We pick the best YA books for adults
“This Star Won’t Go Out” by Esther Earl
Just so you can’t say we didn’t warn you, “This Star Won’t Go Out” will make you sob (unless you don’t have a soul). But it will also make you smile, as one of those rare books that will change the way you look at the world. The true story of Esther, a teen with cancer, this book is a compilation of her essays, short fiction, journal entries and family photos. You might not expect a 16-year-old with a terminal illness to be funny, but Esther is cleverly so while eschewing bitterness.
Author John Green got to know Esther after meeting her at a Harry Potter convention, and they formed a meaningful friendship. So meaningful, in fact, that he dedicated “The Fault in Our Stars” to her and wrote the foreword to this book. Just released, “This Star Won’t Go Out” is one book that will stick with you long after you finish it.
“When I Was the Greatest” by Jason Reynolds
Set in the New York City enclave of Bed Stuy, this novel follows a teen named Allen who does his best to stay out of trouble, despite the drugs and violence ubiquitous in his neighborhood. He’s focused on school, boxing and his family, but the same can’t be said for his best friend Noodles, who is always getting into trouble. Allen tries to be there for his friends while trying to stay out of trouble himself, a conflict that is a reality for many urban teens across the country. Allen eventually gets himself in over his head, and you’ll keep reading to find out what will happen to him.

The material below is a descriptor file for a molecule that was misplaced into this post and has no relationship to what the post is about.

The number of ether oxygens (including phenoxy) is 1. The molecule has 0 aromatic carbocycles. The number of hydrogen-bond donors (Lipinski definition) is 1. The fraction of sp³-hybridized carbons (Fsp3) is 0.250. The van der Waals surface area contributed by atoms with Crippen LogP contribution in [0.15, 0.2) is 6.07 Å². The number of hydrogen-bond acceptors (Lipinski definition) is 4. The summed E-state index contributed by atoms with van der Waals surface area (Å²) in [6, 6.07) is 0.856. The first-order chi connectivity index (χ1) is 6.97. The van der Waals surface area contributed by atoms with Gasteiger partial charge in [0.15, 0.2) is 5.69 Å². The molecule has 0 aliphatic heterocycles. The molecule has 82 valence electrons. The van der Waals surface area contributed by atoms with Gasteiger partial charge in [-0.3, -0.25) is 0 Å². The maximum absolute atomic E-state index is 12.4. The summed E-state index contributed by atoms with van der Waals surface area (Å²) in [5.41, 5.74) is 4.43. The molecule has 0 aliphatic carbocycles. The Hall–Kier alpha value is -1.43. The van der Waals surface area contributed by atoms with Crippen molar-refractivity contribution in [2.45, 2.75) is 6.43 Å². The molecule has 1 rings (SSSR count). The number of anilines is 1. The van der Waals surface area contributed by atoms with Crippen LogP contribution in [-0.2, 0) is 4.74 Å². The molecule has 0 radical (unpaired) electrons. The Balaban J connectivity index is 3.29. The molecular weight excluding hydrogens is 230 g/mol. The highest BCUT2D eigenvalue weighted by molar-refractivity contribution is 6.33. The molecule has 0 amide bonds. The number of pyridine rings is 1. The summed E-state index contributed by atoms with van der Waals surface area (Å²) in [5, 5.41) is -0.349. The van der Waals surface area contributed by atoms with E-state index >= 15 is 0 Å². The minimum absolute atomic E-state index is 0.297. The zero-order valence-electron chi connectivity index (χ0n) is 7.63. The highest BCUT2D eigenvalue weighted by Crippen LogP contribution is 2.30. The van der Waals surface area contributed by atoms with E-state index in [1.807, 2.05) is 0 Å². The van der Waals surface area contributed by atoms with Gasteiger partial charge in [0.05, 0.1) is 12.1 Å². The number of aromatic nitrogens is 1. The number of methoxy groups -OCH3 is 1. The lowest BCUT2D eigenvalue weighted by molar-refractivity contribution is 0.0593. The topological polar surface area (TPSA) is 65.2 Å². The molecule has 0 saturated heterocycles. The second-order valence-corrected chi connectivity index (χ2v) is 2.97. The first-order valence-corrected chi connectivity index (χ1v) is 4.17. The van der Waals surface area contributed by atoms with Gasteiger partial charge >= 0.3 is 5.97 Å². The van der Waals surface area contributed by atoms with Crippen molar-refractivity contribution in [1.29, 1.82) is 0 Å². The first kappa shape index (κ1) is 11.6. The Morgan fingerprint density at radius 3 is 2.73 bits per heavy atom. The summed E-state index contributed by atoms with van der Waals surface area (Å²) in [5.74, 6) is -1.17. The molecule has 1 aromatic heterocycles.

“OCD Love Story” by Corey Ann Haydu
Almost everyone can relate to meeting someone who is totally right for you, but lusting after someone so wrong for you instead. Imagine that, plus having obsessive compulsive disorder. And being a high school senior. Welcome to Bea’s world. In this novel, Bea meets a quirky-cool guy in her therapy group who also has OCD. For once, here’s a guy who knows exactly what she’s going through. Unfortunately, she’s obsessed with a married musician, tracking his every move. If you struggle with anxiety or compulsive disorder, you’ll be able to relate to Bea’s attempt at normalcy. But even if you don’t, her struggle to balance everything is universal.
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